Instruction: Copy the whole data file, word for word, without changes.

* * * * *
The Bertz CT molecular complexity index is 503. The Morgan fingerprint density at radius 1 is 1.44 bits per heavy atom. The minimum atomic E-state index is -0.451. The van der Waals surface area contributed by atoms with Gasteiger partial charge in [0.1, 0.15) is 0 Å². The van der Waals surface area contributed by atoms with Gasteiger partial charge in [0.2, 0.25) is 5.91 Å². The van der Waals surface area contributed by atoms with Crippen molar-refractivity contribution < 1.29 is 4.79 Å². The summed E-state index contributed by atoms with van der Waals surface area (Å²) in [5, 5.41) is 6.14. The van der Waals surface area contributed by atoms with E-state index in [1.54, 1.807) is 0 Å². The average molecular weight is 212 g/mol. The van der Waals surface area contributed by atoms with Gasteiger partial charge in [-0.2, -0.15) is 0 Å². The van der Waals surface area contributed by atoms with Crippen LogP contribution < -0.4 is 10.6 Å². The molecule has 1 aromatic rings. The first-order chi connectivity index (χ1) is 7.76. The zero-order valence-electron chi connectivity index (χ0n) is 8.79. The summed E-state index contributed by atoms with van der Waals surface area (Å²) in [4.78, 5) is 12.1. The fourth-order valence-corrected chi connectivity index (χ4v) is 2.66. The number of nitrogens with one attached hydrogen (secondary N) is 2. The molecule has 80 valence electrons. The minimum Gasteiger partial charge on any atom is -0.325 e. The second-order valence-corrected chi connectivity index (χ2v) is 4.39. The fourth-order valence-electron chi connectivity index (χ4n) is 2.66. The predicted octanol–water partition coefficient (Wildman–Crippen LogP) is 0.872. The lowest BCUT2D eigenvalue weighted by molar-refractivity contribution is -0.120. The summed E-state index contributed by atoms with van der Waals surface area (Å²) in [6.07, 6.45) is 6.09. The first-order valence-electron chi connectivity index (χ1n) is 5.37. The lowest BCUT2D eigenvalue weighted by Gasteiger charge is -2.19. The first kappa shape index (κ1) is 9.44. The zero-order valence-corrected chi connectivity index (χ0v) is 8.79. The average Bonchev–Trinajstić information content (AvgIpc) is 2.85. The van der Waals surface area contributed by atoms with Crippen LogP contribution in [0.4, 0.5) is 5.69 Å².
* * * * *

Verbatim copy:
The Bertz CT molecular complexity index is 503. The Morgan fingerprint density at radius 1 is 1.44 bits per heavy atom. The minimum atomic E-state index is -0.451. The van der Waals surface area contributed by atoms with Gasteiger partial charge in [0.1, 0.15) is 0 Å². The van der Waals surface area contributed by atoms with Gasteiger partial charge in [0.2, 0.25) is 5.91 Å². The van der Waals surface area contributed by atoms with Crippen molar-refractivity contribution < 1.29 is 4.79 Å². The summed E-state index contributed by atoms with van der Waals surface area (Å²) in [5, 5.41) is 6.14. The van der Waals surface area contributed by atoms with E-state index in [1.54, 1.807) is 0 Å². The average molecular weight is 212 g/mol. The van der Waals surface area contributed by atoms with Gasteiger partial charge in [-0.2, -0.15) is 0 Å². The van der Waals surface area contributed by atoms with Crippen LogP contribution < -0.4 is 10.6 Å². The molecule has 1 aromatic rings. The first-order chi connectivity index (χ1) is 7.76. The zero-order valence-electron chi connectivity index (χ0n) is 8.79. The summed E-state index contributed by atoms with van der Waals surface area (Å²) in [4.78, 5) is 12.1. The fourth-order valence-corrected chi connectivity index (χ4v) is 2.66. The number of nitrogens with one attached hydrogen (secondary N) is 2. The molecule has 80 valence electrons. The minimum Gasteiger partial charge on any atom is -0.325 e. The second-order valence-corrected chi connectivity index (χ2v) is 4.39. The fourth-order valence-electron chi connectivity index (χ4n) is 2.66. The predicted octanol–water partition coefficient (Wildman–Crippen LogP) is 0.872. The lowest BCUT2D eigenvalue weighted by molar-refractivity contribution is -0.120. The summed E-state index contributed by atoms with van der Waals surface area (Å²) in [6.07, 6.45) is 6.09. The first-order valence-electron chi connectivity index (χ1n) is 5.37. The lowest BCUT2D eigenvalue weighted by Gasteiger charge is -2.19. The first kappa shape index (κ1) is 9.44. The zero-order valence-corrected chi connectivity index (χ0v) is 8.79. The average Bonchev–Trinajstić information content (AvgIpc) is 2.85. The van der Waals surface area contributed by atoms with Crippen LogP contribution in [0.4, 0.5) is 5.69 Å².